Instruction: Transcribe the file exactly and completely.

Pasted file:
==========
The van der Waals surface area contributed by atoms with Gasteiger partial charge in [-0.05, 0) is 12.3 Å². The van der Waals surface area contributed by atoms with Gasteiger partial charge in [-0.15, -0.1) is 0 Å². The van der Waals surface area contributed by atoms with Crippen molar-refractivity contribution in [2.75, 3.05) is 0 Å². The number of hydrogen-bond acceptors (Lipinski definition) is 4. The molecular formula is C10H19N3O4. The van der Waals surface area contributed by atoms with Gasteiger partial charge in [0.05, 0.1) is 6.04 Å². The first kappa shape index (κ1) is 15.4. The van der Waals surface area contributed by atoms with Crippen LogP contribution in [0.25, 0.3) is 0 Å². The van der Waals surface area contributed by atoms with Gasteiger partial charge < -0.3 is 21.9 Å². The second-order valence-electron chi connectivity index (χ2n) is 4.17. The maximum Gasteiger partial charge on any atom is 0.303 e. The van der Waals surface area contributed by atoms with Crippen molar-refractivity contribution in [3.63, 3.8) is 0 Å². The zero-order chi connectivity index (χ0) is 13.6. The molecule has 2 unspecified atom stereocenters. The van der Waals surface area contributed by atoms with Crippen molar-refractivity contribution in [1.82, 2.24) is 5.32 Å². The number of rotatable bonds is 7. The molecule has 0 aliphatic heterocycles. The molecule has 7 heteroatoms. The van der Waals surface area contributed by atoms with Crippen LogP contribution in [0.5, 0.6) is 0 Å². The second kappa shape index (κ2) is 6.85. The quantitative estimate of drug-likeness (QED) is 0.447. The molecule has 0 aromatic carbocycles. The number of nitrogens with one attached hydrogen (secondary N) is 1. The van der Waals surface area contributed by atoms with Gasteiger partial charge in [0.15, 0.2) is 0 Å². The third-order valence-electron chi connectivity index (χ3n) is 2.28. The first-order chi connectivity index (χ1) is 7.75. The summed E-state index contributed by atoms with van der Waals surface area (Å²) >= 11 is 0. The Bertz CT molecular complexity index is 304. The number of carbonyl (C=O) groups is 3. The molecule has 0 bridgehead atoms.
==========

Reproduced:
The van der Waals surface area contributed by atoms with Gasteiger partial charge in [-0.05, 0) is 12.3 Å². The van der Waals surface area contributed by atoms with Gasteiger partial charge in [-0.15, -0.1) is 0 Å². The van der Waals surface area contributed by atoms with Crippen molar-refractivity contribution in [2.75, 3.05) is 0 Å². The number of hydrogen-bond acceptors (Lipinski definition) is 4. The molecular formula is C10H19N3O4. The van der Waals surface area contributed by atoms with Gasteiger partial charge in [0.05, 0.1) is 6.04 Å². The first kappa shape index (κ1) is 15.4. The van der Waals surface area contributed by atoms with Crippen LogP contribution in [0.25, 0.3) is 0 Å². The van der Waals surface area contributed by atoms with Gasteiger partial charge < -0.3 is 21.9 Å². The second-order valence-electron chi connectivity index (χ2n) is 4.17. The maximum Gasteiger partial charge on any atom is 0.303 e. The van der Waals surface area contributed by atoms with Crippen molar-refractivity contribution in [3.63, 3.8) is 0 Å². The zero-order chi connectivity index (χ0) is 13.6. The molecule has 2 unspecified atom stereocenters. The van der Waals surface area contributed by atoms with Crippen molar-refractivity contribution in [1.82, 2.24) is 5.32 Å². The number of rotatable bonds is 7. The molecule has 0 aliphatic heterocycles. The molecule has 7 heteroatoms. The van der Waals surface area contributed by atoms with Crippen LogP contribution in [0.5, 0.6) is 0 Å². The second kappa shape index (κ2) is 6.85. The quantitative estimate of drug-likeness (QED) is 0.447. The molecule has 0 aromatic carbocycles. The number of nitrogens with one attached hydrogen (secondary N) is 1. The van der Waals surface area contributed by atoms with Gasteiger partial charge in [0.15, 0.2) is 0 Å². The third-order valence-electron chi connectivity index (χ3n) is 2.28. The first-order chi connectivity index (χ1) is 7.75. The summed E-state index contributed by atoms with van der Waals surface area (Å²) >= 11 is 0. The Bertz CT molecular complexity index is 304. The number of carbonyl (C=O) groups is 3. The molecule has 0 bridgehead atoms.